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post #1 of 7 Old 11-06-2002 Thread Starter
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A few possibilities...opinions please

We''re looking at a few boats a Mariner 36 and a CT 41. I would appreciate any advice from those in the "know."
Also, we found an aluminum hull boat (late 60''s and the builder''s name escapes me). I was advised that aluminum hull is the way to go. Comments on this much appreciated too!

Jerry
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post #2 of 7 Old 11-07-2002
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A few possibilities...opinions please

You really need to say more about how you plan to use these boats but in a general sense both the Mariner 36 (assuming the Oriental Mariner and not Maine Mariner) and the CT 41 are both good liveaboard stay at the dock kinds of boats with pretty mediocre build quality.

Modern aluminum is a very good option for a boatbuilding material but a lot has happened in Aluminum metalurgy since the 1960''s and I would suggest that you probably do not want a 1960''s era aluminum boat.

Jeff
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post #3 of 7 Old 11-07-2002
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A few possibilities...opinions please

What are your criteria? (i.e are you coastal cruisers; will you be dockside liveaboards and maybe do the ICW; or are you going around the world or something in between?

MARINER: Are you talking about the Far East Mariner 36 or the New Hampshire-built Mariner 36 (early 80''s vintage)? If it''s the latter, they are great boats. We have the big sister, 39-footer, and looked at a couple 36''s as well. Solid, well-built boats with plenty of liveaboard space for a couple. Terrific interior joinery, great hull shape. With a careful check-over of rigging, thru-hulls, etc. I would not hesitate to take one offshore.

Here is a web site for NH built Mariners: http://users.snip.net/~pcves/mariner.htm

Aluminum boats: my dad has had two large ones. He was cruising around Cape Horn and to Norway, so wanted the superior strength. however, he''s probably going to sell his soon and buy a fiberglass boat because the maintenance on the aluminum one is too much. Plus, you need to really understand electrolysis (is that the right word?) because corrosion is a BIG issue that can easily sink the boat in a matter of days if you are not supremely vigialnt and careful with gear installations.

have fun looking at boats!!!!
STacey
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post #4 of 7 Old 11-07-2002 Thread Starter
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A few possibilities...opinions please

Our plans involve live aboard, and coastal cruising (southern CA). I am still working and may transfer again, either west coast or Hawaii.
Both boats I''ve seen were manufactured in the far east. Unfortunately we are on a budget. We don''t want boat payments, and plan on paying cash for whatever we get. I''ve been told to not buy the biggest, but the best we can afford. We''re trying to stick to that philosophy.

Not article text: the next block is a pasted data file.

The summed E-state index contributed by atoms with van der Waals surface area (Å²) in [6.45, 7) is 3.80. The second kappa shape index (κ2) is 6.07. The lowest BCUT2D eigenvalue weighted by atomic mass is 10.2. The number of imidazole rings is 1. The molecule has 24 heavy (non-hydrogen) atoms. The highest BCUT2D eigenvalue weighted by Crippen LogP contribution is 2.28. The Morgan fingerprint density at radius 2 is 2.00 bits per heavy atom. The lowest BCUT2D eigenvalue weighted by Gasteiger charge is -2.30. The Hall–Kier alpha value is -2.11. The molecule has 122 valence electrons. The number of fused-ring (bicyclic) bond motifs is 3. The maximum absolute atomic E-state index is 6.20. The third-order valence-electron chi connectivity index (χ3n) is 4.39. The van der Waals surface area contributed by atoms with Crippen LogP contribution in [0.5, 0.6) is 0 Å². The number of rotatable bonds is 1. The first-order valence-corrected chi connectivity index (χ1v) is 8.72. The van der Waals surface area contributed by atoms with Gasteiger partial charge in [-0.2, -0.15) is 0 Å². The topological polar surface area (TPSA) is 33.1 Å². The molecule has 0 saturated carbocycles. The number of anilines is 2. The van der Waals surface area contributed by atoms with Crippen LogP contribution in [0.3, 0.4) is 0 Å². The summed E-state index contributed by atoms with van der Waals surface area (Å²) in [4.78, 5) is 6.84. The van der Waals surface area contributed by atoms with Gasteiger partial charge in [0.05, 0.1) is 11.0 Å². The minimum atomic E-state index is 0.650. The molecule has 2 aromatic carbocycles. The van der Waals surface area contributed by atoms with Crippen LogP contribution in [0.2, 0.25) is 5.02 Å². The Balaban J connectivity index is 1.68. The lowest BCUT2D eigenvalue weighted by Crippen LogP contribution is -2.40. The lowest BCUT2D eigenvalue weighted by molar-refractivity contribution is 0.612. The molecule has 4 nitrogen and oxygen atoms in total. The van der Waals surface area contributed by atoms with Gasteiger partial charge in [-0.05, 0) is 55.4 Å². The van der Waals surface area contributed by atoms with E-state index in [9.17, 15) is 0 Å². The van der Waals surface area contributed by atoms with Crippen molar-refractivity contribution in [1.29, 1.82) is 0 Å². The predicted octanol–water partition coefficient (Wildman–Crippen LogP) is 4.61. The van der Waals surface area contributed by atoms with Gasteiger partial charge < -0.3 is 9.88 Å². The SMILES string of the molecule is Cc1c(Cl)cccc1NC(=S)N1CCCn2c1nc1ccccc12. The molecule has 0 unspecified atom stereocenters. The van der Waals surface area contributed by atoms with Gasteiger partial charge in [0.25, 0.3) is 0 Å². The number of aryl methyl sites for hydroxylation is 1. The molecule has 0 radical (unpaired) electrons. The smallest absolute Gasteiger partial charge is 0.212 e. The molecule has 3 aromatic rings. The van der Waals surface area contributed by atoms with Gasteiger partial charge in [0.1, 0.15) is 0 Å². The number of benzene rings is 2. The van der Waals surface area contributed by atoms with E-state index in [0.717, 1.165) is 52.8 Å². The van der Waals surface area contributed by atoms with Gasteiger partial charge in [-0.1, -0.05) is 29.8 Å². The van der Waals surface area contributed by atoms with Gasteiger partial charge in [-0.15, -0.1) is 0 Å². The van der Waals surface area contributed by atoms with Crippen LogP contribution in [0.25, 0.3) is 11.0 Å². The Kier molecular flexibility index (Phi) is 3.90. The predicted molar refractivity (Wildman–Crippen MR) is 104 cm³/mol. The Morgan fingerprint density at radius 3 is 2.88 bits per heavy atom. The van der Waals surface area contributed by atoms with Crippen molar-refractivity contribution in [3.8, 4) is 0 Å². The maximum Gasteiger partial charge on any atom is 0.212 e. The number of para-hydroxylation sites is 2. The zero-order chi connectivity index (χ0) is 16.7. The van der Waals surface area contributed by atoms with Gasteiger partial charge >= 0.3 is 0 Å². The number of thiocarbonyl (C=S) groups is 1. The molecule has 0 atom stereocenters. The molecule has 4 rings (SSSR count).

The aluminum hull was a 60''s model boat, and I knew there were some problems with older Aluminum hulls, but just couln''t remember.
Whatever we do we plan on having a survey done, I''m told it helps with getting insurance.
Thank you for your replies.
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post #5 of 7 Old 11-07-2002
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A few possibilities...opinions please

Surveys don''t just help with getting insurance.....Surveys are required to buy insurance. BUT what every you do insist on a full purchase survey, and not just an insurance survey. You are looking at high risk boats here, in other words boats that are likely to have problems that far exceed the value of the boats.

When you talk about southern Cal sailing you are talking about predominantly light to moderately light wind sailing. Boats like these two that you mention aren''t much good as sailboats in that venue as they really require more wind to sail even half-way decently.

Jeff
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post #6 of 7 Old 11-08-2002
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A few possibilities...opinions please

Speaking of insurance, you might wish to talk with your insurance provider (or the one you plan to chose) before you sign a contract for an older boat. Some companies have issues with older boats, some may not. Do check beforehand.

Best of luck.
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post #7 of 7 Old 11-09-2002
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A few possibilities...opinions please

Jerry,
I do know that the CT forty-one had a hull built to Loyds of London specs which I don''t consider mediocre build and is hand laid.Even if the build was that way, there''s plenty of boats going offshore with that "mediocre" build.Mediocre being medium and not low quality.
You should weigh how important light air performance will be to you because with a draft of six feet,beam of twelve two, sail area around eight hundred sq.ft. and a displacemant of twenty-seven five, this is not a light air boat.
This is a world cruiser and is anything but a stay at the dock boat.
She is desighned by Wm Garden.
I think it''s a beautiful boat.

Dennis
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